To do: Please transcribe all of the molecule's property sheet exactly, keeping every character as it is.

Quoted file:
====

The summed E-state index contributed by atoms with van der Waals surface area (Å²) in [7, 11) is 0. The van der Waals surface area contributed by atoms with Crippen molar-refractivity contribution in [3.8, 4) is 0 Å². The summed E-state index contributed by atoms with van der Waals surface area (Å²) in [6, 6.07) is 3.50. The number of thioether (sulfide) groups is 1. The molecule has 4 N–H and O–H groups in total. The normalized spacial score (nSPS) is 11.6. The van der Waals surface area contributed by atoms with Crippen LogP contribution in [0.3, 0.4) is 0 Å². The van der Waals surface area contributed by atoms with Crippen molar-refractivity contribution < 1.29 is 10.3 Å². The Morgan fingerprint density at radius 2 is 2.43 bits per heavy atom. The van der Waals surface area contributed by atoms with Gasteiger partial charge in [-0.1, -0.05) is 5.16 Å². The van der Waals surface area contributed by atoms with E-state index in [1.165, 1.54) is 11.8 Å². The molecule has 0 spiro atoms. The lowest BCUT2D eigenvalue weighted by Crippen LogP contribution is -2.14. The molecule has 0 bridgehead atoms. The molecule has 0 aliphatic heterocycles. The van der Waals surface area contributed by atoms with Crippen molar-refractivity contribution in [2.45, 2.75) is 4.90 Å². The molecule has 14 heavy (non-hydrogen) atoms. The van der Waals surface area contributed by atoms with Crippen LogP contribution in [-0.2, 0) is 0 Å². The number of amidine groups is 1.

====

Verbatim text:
The summed E-state index contributed by atoms with van der Waals surface area (Å²) in [7, 11) is 0. The van der Waals surface area contributed by atoms with Crippen molar-refractivity contribution in [3.8, 4) is 0 Å². The summed E-state index contributed by atoms with van der Waals surface area (Å²) in [6, 6.07) is 3.50. The number of thioether (sulfide) groups is 1. The molecule has 4 N–H and O–H groups in total. The normalized spacial score (nSPS) is 11.6. The van der Waals surface area contributed by atoms with Crippen LogP contribution in [0.3, 0.4) is 0 Å². The van der Waals surface area contributed by atoms with Crippen molar-refractivity contribution < 1.29 is 10.3 Å². The Morgan fingerprint density at radius 2 is 2.43 bits per heavy atom. The van der Waals surface area contributed by atoms with Gasteiger partial charge in [-0.1, -0.05) is 5.16 Å². The van der Waals surface area contributed by atoms with E-state index in [1.165, 1.54) is 11.8 Å². The molecule has 0 spiro atoms. The lowest BCUT2D eigenvalue weighted by Crippen LogP contribution is -2.14. The molecule has 0 bridgehead atoms. The molecule has 0 aliphatic heterocycles. The van der Waals surface area contributed by atoms with Crippen molar-refractivity contribution in [2.45, 2.75) is 4.90 Å². The molecule has 14 heavy (non-hydrogen) atoms. The van der Waals surface area contributed by atoms with Crippen LogP contribution in [-0.2, 0) is 0 Å². The number of amidine groups is 1.